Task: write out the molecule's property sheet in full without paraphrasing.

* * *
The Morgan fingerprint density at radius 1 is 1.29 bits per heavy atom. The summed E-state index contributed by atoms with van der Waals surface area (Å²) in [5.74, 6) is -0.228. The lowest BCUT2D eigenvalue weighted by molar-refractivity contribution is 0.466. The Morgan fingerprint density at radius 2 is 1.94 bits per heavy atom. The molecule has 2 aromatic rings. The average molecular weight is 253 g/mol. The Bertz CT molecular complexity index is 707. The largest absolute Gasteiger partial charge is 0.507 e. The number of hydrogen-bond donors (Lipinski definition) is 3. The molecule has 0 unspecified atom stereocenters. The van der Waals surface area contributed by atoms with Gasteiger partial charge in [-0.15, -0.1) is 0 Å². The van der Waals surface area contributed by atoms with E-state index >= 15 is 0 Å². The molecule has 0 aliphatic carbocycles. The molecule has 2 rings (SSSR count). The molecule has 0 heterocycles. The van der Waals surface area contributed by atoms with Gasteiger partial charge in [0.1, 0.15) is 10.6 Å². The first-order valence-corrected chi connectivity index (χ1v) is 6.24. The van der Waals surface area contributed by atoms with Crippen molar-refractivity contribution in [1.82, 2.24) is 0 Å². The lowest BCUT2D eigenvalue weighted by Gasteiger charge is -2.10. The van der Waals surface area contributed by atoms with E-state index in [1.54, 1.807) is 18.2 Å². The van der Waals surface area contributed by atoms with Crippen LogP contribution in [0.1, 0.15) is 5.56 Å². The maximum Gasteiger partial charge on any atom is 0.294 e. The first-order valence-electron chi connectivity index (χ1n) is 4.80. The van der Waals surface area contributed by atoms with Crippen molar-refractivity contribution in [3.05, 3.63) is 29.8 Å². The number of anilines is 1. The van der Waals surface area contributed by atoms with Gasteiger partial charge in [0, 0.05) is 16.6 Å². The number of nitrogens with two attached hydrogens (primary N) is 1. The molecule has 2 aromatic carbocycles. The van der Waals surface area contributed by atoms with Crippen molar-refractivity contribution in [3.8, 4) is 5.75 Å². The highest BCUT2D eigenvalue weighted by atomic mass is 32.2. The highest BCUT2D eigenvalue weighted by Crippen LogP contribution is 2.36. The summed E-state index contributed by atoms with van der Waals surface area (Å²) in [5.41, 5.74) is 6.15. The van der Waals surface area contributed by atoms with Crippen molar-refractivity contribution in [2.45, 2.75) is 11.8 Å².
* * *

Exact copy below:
The Morgan fingerprint density at radius 1 is 1.29 bits per heavy atom. The summed E-state index contributed by atoms with van der Waals surface area (Å²) in [5.74, 6) is -0.228. The lowest BCUT2D eigenvalue weighted by molar-refractivity contribution is 0.466. The Morgan fingerprint density at radius 2 is 1.94 bits per heavy atom. The molecule has 2 aromatic rings. The average molecular weight is 253 g/mol. The Bertz CT molecular complexity index is 707. The largest absolute Gasteiger partial charge is 0.507 e. The number of hydrogen-bond donors (Lipinski definition) is 3. The molecule has 0 unspecified atom stereocenters. The van der Waals surface area contributed by atoms with Gasteiger partial charge in [-0.15, -0.1) is 0 Å². The van der Waals surface area contributed by atoms with E-state index >= 15 is 0 Å². The molecule has 0 aliphatic carbocycles. The molecule has 2 rings (SSSR count). The molecule has 0 heterocycles. The van der Waals surface area contributed by atoms with Gasteiger partial charge in [0.1, 0.15) is 10.6 Å². The first-order valence-corrected chi connectivity index (χ1v) is 6.24. The van der Waals surface area contributed by atoms with Crippen molar-refractivity contribution in [1.82, 2.24) is 0 Å². The lowest BCUT2D eigenvalue weighted by Gasteiger charge is -2.10. The van der Waals surface area contributed by atoms with E-state index in [1.54, 1.807) is 18.2 Å². The van der Waals surface area contributed by atoms with Crippen LogP contribution in [0.1, 0.15) is 5.56 Å². The maximum Gasteiger partial charge on any atom is 0.294 e. The first-order valence-electron chi connectivity index (χ1n) is 4.80. The van der Waals surface area contributed by atoms with Crippen molar-refractivity contribution in [3.05, 3.63) is 29.8 Å². The number of anilines is 1. The van der Waals surface area contributed by atoms with Gasteiger partial charge in [0, 0.05) is 16.6 Å². The number of nitrogens with two attached hydrogens (primary N) is 1. The molecule has 2 aromatic carbocycles. The van der Waals surface area contributed by atoms with Crippen molar-refractivity contribution in [3.8, 4) is 5.75 Å². The highest BCUT2D eigenvalue weighted by atomic mass is 32.2. The highest BCUT2D eigenvalue weighted by Crippen LogP contribution is 2.36. The summed E-state index contributed by atoms with van der Waals surface area (Å²) in [5.41, 5.74) is 6.15. The van der Waals surface area contributed by atoms with Crippen molar-refractivity contribution in [2.45, 2.75) is 11.8 Å².